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Old 06-16-2020, 08:51 PM
 
1,236 posts, read 712,988 times
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Originally Posted by easthome View Post
You don't seem to count Europe as 'Western Civilisation it seems?
His point was that Western Civilization is bigger than Europe. In any case I find it ridiculous the idea that Nazi Germany is not as "Western" as the countries it defeated.
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Old 06-17-2020, 04:14 AM
 
Location: SE UK
8,550 posts, read 7,382,046 times
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Originally Posted by mkwensky View Post
His point was that Western Civilization is bigger than Europe. In any case I find it ridiculous the idea that Nazi Germany is not as "Western" as the countries it defeated.
In other words yes - he/she doesn't consider Europe as part of 'the West' and Churchill should have left the French etc under the Nazi boot because of it!?
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Old 06-17-2020, 10:20 PM
 
Location: Old Mother Idaho
23,566 posts, read 16,016,106 times
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Quote:
Originally Posted by John-UK View Post
Germany's biggest mistake was declaring war in the first place. Once they waged war when was the point they could not win? That was when the British refused to make peace in June 1940. With Britain still in the war the Royal Navy blockade starved Germany, and the Axis, of vital resources, including food (animal & human) and oil. Britain was even buying up rare metals from Turkey to ensure the Germans did not have them. The Royal Navy surrounded Europe, controlled and freely sailing the eastern Atlantic and the eastern Mediterranean, and controlled both entrances to the Mediterranean. They even held Malta all through WW2, on the doorstep of Axis Italy, halfway from Gibraltar and Suez. Britain's land forces were from the Turkish border to the Libyan border. Essentially the British surrounded Europe, controlling the sea lanes.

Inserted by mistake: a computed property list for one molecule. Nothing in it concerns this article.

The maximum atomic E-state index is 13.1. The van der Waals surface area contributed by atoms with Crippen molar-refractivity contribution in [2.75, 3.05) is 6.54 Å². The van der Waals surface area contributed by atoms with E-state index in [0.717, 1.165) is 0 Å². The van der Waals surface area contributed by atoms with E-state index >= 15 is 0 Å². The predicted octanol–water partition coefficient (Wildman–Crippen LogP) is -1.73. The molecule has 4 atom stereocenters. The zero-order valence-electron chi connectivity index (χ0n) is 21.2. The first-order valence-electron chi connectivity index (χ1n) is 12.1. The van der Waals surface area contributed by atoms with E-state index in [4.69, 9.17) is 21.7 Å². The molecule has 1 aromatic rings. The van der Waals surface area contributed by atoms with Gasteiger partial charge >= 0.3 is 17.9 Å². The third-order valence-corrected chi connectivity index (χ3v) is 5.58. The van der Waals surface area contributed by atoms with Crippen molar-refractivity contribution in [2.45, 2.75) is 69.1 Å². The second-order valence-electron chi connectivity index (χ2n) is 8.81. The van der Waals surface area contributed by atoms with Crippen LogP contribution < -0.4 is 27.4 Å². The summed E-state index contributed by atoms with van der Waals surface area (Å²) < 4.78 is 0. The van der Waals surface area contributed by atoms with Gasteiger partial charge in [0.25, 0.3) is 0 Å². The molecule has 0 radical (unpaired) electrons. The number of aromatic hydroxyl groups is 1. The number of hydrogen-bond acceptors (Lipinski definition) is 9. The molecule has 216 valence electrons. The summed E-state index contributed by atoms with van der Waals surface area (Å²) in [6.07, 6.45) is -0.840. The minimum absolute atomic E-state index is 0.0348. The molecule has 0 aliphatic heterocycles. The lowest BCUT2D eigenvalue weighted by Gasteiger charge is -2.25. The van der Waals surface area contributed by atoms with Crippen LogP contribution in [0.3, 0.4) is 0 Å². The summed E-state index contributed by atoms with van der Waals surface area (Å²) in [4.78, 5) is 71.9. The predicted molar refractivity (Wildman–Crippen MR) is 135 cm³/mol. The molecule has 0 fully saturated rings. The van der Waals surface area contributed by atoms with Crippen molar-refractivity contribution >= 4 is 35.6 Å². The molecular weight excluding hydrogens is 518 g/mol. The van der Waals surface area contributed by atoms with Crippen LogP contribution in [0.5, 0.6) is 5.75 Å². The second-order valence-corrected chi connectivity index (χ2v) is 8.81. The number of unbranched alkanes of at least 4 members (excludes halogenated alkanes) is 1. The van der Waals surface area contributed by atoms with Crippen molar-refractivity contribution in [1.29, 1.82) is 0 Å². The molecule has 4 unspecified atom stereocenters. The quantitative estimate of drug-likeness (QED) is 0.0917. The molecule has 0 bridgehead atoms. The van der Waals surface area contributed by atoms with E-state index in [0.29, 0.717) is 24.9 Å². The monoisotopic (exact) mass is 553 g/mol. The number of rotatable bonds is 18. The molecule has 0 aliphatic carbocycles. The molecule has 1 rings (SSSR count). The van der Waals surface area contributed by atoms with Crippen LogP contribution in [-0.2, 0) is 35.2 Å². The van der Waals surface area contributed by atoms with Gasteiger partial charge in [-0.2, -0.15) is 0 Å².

The Royal Navy ensured the conflict with Germany would continue. Germany could not win from June 1940 onwards. Being a largely landlocked country, Germany's forces were heavily based on its army, while Britain's was heavily based on its navy and air force with a small highly mobile army. Germany could not remove Britain from the war having pretty well no surface fleet to Britain having the largest navy in the world.

Britain's approach was that every operation was to bleed Germany of resources, especially oil. Operations in Norway and Greece forced the Germans to deploy troops to these areas but also its surface fleet, which mainly was destroyed in Norway. The German occupied countries were also under the blockade, which were also a drain of German resources.

The British, because of its armed forces structure of massive navy, large air force and small highly mobile army were unable to engage the Germans on the European land mass, on which Germany had a massive army. Apart from the air, the two countries could not get at each other. Britain's war then was partially an economic war.

Every German operation against the British had to be decisive whereas the British could lose to the Germans while still asserting economic pressure in its favour. This was the British way of war being very good at it. Britain used similar tactics against Germany in WW1 to devastating effects. This approach was used against the French on multiple occasions over 200 years. Smaller nations in Europe would follow Pax Britannica due British naval dominance. Britain could dictate any war's outcome by blocking trade and resources to one side or another.

The Germans like most of Europe relied on imported oil, raw materials and food (animal & human). For the Germans these resources can only come from two regions - the USSR or the rest of the world. By removing the rest of the world from Axis access, the British forced the Germans to look east acquiring Soviet oil - Romania did not produce enough. Even having access to Soviet and Romanian oil, before the June 1941 attack on the USSR and before the USA was in WW2, the Italian fleet could not put to sea due to oil shortages, such was the grip of the Royal Navy.

Hitler had no choice but to invade the Soviet Union in June 1941 because of the resources situation. He desperately needed the resources of the USSR to fight the coming air war with Britain. In May 1940 Roosevelt stated the USA would produce 50,000 planes per year. Most of these would be directed towards Germany with British production, which was surpassing Germanys, on top, piloted by British pilots - the British produced more planes than Germany in WW2. In 1941 the British were building more aircraft than Germany, Japan and Italy combined, 5,000 more than the USSR and 5,000 less than the USA.